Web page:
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You can lock your car’s doors and arm your vehicle alarm every night, but that doesn’t mean that your vehicle is safe from motivated vandals who have the intentions to damage what you own.
In the blink of an eye, a vandal could sneak up beside your vehicle and ruin your paint job, your car panels, or even your car glass. What’s even worse is if they disable the vehicle by slashing your tires.
Since it’s not reasonable to assume that you could keep an eye on your vehicle at all times, you have to have some sort of protection that helps you repair damage after it’s already been done. You must also make sure to compare rates with our free comparison tool above!
You can’t erase the fact that you’ve fallen victim to a delinquent, but you can take the proper steps before something ever happens so that you can effortlessly pick up the pieces. If you’re looking for protection for these incidents, here’s how your insurance works:
Basic Insurance Won’t Provide Comprehensive Protection
A basic auto insurance policy provides you with basic protection. If you know anything about a basic package, it’s a nice way to say that you’ll receive a bare minimum level of protection in exchange for a low premium. When you buy a basic policy, which affords you all of the coverage that’s required in your state, there will be limitations as to how much coverage you have. You will, however, be in compliance with state laws.
Coverage Requirements Don’t Include Coverage For Your Car
State officials are very specific about coverage requirements. If the legal requirements in the states weren’t clearly defined, it’d be easy for drivers to claim that they didn’t grasp the rules when violated the law. This is why drivers have to pass a written test, that includes information on insurance laws before they’re licensed.
It’s ordinary for officials in charge of the insurance department to make third-party coverage mandatory. If it’s a tort state with compulsory insurance laws, you’ll simply have to carry motor vehicle liability insurance to avoid fines and penalties. There may also be other minimal requirements for coverage against uninsured drivers. No law in any state laws that you have to safeguard your own car with your own first-party coverage.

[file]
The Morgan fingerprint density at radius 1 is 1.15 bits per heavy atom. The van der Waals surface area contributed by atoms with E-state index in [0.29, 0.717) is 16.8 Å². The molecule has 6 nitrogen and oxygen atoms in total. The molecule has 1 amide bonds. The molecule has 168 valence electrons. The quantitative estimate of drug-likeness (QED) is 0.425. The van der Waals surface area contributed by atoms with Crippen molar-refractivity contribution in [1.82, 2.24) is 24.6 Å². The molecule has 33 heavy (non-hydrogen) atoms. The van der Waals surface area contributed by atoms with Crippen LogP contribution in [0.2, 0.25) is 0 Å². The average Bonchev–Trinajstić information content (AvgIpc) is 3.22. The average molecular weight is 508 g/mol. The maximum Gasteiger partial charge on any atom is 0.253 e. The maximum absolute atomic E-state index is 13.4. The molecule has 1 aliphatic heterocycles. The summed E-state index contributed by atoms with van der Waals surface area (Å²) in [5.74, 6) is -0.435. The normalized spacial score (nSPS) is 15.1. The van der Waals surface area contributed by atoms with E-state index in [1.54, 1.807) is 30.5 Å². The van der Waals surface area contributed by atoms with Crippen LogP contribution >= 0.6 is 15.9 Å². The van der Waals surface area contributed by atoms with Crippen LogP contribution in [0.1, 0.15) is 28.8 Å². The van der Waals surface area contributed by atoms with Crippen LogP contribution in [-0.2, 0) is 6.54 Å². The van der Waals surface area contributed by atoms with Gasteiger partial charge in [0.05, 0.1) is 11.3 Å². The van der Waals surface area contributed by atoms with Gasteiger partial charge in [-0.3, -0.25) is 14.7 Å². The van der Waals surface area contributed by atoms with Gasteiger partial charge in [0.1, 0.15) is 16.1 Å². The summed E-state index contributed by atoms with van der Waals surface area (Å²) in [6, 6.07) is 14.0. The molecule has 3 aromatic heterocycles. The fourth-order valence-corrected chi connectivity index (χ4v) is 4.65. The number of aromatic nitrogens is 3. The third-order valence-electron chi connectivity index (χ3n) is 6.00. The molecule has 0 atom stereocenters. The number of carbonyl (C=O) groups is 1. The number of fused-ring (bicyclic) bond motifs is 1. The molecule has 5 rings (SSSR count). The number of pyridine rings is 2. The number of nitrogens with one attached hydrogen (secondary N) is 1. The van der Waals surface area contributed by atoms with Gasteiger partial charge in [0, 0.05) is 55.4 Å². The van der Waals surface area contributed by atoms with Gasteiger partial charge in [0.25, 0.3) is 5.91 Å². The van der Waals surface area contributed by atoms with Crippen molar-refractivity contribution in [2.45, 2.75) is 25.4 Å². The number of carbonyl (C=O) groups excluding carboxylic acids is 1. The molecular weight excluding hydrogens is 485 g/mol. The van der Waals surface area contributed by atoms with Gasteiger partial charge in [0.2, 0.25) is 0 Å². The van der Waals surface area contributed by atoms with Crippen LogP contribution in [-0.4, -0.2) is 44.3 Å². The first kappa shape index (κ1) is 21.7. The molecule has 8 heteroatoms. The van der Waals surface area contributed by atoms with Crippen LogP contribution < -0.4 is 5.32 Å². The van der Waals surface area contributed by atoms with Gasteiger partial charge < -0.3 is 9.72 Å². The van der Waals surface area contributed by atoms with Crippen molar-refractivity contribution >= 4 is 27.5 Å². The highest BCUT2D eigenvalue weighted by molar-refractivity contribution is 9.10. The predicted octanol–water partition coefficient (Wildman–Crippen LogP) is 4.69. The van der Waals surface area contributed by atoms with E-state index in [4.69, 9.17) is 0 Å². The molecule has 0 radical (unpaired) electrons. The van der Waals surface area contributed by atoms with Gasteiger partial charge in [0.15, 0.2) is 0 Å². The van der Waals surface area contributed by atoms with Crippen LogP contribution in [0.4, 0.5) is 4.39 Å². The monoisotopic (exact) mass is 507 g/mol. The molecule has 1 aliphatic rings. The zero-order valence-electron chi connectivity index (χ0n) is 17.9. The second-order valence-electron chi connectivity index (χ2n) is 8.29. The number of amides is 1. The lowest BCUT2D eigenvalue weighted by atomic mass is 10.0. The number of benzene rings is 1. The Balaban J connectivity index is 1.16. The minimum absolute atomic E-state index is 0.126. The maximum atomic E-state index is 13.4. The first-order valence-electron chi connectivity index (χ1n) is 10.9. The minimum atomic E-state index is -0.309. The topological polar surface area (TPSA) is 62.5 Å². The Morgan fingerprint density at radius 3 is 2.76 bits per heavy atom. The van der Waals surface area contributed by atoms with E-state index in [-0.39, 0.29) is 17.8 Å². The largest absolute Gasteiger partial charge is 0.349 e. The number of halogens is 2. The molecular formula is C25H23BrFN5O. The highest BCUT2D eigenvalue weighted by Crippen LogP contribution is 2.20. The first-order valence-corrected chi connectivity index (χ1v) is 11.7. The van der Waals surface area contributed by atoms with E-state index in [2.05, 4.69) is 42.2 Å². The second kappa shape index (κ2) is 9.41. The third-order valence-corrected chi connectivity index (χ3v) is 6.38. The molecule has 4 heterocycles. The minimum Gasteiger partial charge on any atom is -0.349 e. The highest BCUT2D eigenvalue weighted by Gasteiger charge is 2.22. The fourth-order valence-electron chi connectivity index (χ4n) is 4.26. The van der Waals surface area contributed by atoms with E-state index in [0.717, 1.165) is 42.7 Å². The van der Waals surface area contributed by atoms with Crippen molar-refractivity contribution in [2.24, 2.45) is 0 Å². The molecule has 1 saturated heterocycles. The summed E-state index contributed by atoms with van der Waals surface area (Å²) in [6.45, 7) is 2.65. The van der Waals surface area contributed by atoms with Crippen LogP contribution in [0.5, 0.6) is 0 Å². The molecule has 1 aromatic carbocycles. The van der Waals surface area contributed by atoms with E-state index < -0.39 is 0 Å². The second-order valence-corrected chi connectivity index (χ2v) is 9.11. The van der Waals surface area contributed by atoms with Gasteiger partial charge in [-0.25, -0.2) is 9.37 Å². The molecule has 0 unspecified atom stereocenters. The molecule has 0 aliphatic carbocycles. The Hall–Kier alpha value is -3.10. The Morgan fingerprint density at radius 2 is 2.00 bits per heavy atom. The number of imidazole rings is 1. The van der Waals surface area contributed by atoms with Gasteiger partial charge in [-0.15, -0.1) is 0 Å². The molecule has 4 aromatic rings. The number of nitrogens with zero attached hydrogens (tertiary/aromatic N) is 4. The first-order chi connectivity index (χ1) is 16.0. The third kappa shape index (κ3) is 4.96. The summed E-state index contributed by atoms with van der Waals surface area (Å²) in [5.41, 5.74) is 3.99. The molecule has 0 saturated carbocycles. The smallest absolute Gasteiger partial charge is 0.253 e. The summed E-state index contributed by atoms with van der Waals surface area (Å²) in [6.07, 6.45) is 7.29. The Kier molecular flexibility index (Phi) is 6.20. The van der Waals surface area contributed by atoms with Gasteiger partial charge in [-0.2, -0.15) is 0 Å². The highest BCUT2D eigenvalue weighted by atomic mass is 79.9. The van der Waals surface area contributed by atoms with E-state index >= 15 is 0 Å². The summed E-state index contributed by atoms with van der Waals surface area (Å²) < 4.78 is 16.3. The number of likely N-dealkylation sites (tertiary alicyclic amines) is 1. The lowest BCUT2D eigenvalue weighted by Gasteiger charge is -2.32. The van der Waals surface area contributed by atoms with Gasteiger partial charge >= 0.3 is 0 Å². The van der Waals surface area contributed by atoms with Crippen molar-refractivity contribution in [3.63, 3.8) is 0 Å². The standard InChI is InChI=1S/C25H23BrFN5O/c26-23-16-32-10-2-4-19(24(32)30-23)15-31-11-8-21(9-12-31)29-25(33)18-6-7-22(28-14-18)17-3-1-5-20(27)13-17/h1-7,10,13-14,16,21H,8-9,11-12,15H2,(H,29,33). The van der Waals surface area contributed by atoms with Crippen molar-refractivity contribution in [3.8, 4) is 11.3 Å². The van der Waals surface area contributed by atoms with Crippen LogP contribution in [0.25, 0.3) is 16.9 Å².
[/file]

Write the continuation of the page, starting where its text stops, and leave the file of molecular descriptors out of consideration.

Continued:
What is first-party physical damage coverage?
Simply said, first-party physical damage coverage is an optional type of coverage that safeguards you from having to pay for damage to your own vehicle. It’s not required by the state but it may be required by your lender when you’re paying a car note still.
On an auto policy, physical damage coverage consists of comprehensive and collision protection. You may not have to have both, but if you want collision protection, you’ll have to carry comprehensive. When you carry both forms of coverage, the following types of losses will be covered:
- Comprehensive – will repair the car after damages caused by perils like flood, falling objects, glass damage, hail, lightning, fire, theft, vandalism, and contact by a live animal
- Collision – will repair the car or replace it after damages caused when the car collides with an object
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How much will the damage coverage pay?
When you have auto insurance, you need to know how much that plan is going to pay you when your car is destroyed. If the plan were to pay you half of what you thought it was worth, you might reconsider paying the added premiums. Luckily, the insurer is required to pay you what the car would sell for on the fair market when the car is wrecked.
Does your insurance pay for tires?
If you get a flat tire because you run over a tire or you’re going down a really bumpy road, you can’t call your insurer and ask for a payment. Insurance policies pay for the sudden and accidental damage but not wear and tear issues.
You might have a warranty on your tires that covers patch jobs or balancing services, but you don’t have protection under your insurance.
Your tires could be covered sometimes under the right circumstances. When you get into a crash, the tires being damaged is covered under a collision claim. If the tires were slashed, the incident would then be covered under comprehensive. As long as the event was caused by someone else’s intentional act, you have the right to file a comprehensive claim.
How much will your new tires cost?
New tires don’t come cheap. One thing that you do need to know is that the insurer will only pay for the part of the set that is damaged. If someone only slashes two of your tires, the insurer will only pay for two tires out of the set.
If you want to replace all of the tires at the same time, you’ll have to come out of pocket for the rest.
How much your tires will wind up costing really depends on your car. On average, it costs around $637 to replace a set of four tires. For SUV’s and trucks, it might cost you around $1000 to replace the set because the vehicle will require 20-inch tires instead of 16 or 18-inch sets. As long as you don’t have specialty tires that don’t require special coverage, the entire cost will be covered.
You Must Pay a Deductible
You can file a comprehensive claim for your defaced tires but you still have to pay a deductible. One thing about physical damage claims is that you’ll be asked to select a deductible so that you can pay for some of the repairs.
Comprehensive deductibles tend to be low, but if they are high you might have to pay for everything yourself.
You don’t want to get stuck paying for everything out of your own savings when you’re already paying for insurance. That’s why you need to have adequate coverage, especially when you’re in an area where vandalism rates are higher. To find out how much comprehensive premiums will cost you, get a free online quote and then choose a plan.